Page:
DigiMon toy could be monster hit Game: Japan hopes American kids have a good appetite for a digital combat critter that needs to be fed.

December 19, 1997|By J.D. Considine | J.D. Considine,SUN POP MUSIC CRITIC

Forget Godzilla vs. Rodan. Japan's latest clash of the titans pits DigiMon against DigiMon in a fight toy-sellers hope will top the Tamagotchi craze.

Of course, that's partly because DigiMon is itself a sort of mutant Tamagotchi. Manufactured by Bandai, the folks responsible for Tamagotchi, DigiMon represents the next wave of virtual pets. They're interactive combat critters that can be connected with other DigiMons to engage in mortal combat -- virtual cockfights, if you will.

Isn't that just the cutest thing?

Well, no. But that's the point. Unlike the Tamagotchi and its ilk, which were designed to be tiny and adorable, there's nothing cute about DigiMon. The name is short for Digital Monster, and the tiny creatures look the part, growing up into tiny space demons, sea serpents and, yes, Godzilla-like dinosaurs.

Or at least that's how they're drawn. The DigiMon toy itself is basically a box, a 2- by 1 1/2 -inch rectangular key chain toy featuring an LCD screen and three control buttons. Unlike the egg-shaped Tamagotchi, DigiMon's plastic package is fitted out look like a tiny dungeon, with a lock on the door to keep the virtually ferocious critter at bay.

As with other virtual fauna, the DigiMons are hatched from eggs and "raised" by the owner. That means feeding them -- they eat what is supposed to be meat on the bone, but actually looks like a tiny shish kebab -- exercising them and cleaning up digital poop. At times, the DigiMon can be just as annoying as the Tamagotchi, beeping for attention with irritating insistence.

But the toy doesn't exactly encourage nurturing. Whereas Tamagotchi critters grow fat and unhealthy from too many "treats," the DigiMon actually thrives on the virtual vitamins that supplement its feed. In fact, its vitamin intake directly affects the little monster's "strength meter" readings, as does the sparring game it plays as a sort of electronic exercise. Remember, the whole idea is to make your DigiMon strong enough that it can whup the other kid's.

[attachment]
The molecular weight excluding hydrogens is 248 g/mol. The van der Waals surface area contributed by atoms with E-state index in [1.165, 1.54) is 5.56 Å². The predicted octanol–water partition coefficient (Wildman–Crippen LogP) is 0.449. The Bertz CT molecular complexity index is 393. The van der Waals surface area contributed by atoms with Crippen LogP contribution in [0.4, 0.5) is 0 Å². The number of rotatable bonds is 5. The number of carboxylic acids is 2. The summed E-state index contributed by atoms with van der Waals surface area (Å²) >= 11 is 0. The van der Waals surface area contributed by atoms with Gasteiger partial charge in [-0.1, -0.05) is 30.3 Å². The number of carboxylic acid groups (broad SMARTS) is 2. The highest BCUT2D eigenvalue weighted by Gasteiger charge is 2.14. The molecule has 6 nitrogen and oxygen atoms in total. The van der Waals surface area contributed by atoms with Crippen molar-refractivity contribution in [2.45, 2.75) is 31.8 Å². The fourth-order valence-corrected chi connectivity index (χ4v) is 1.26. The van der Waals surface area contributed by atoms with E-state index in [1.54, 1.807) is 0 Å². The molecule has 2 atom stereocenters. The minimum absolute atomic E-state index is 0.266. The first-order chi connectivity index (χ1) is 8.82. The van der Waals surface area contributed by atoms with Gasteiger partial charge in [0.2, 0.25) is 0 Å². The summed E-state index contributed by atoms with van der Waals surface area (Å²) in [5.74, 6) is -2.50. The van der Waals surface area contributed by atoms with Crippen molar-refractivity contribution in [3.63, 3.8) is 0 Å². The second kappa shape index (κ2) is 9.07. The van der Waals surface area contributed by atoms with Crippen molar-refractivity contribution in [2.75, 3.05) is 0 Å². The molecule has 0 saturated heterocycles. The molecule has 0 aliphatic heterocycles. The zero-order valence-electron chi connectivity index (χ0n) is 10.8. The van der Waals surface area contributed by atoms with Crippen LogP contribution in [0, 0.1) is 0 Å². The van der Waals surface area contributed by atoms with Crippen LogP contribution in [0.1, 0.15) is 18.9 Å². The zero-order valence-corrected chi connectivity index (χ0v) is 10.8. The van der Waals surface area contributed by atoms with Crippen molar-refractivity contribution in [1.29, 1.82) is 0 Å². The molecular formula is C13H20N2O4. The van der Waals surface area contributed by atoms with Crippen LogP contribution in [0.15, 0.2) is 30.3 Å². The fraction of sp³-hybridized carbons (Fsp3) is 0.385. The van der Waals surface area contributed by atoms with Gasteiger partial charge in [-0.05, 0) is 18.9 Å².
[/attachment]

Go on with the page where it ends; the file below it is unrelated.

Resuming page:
After two or three days of training, the DigiMon morphs into its "rookie" shape and is ready for fighting. But it can't fight alone -- it must be matched with another DigiMon.

The two toys hook up through a small docking connection on the side of the machine; once the "monster match" setting is engaged, the little demons go at it automatically.

A DigiMon fight is not quite as dramatic as the brawls Godzilla would get into around Tokyo. First the monsters roar their challenge, then the screen flashes a sort of death's head, and next thing you know, one of the buggers is crowing victory while the other cowers in defeat.

Each loss costs the critter some of its strength; lose too many times, and the DigiMon actually dies, though it's easy enough to hatch a new one and start the game again.

DigiMon already has done quite well in Japan, but then, monster-oriented toys, like the Gameboy game "Pocket Monsters," are all the rage over there. (Even after a recent episode in which a broadcast of the animated "Pocket Monsters" induced seizures in some viewers, children said they would remain loyal to the game.)

Although DigiMon's manufacturer, Bandai, expects the $14.99 toy to be big with boys, its Christmas prospects have been hurt by the fact that virtually none of the virtual monsters have made it into stores yet.

"They're trying to get the product in stores before Christmas," says a Bandai spokeswoman. "Some areas will have it, and others won't."

Count Baltimore among the areas that won't. No local toy store had DigiMon in stock, though Kay-Bee Toys in Columbia does stock a $17.99 DigiMon knock-off called Nano-fighters.

However, Toys "R" Us is pre-selling the DigiMon. Those who want to be the first on their block to own their own virtual fighting creatures can pay $14.99 for a DigiMon "dog tag" that is redeemable for the DigiMon when it does come in (the toys are expected in early January).

Some customers have indeed purchased the dog tags, but demand is hardly at Tamagotchi levels. Still, says one Toys "R" Us sales associate, what do you expect? "If kids haven't seen it yet, they can't get too excited about it."

Pub Date: 12/19/97

Baltimore Sun Articles
|
|
|
Please note the green-lined linked article text has been applied commercially without any involvement from our newsroom editors, reporters or any other editorial staff.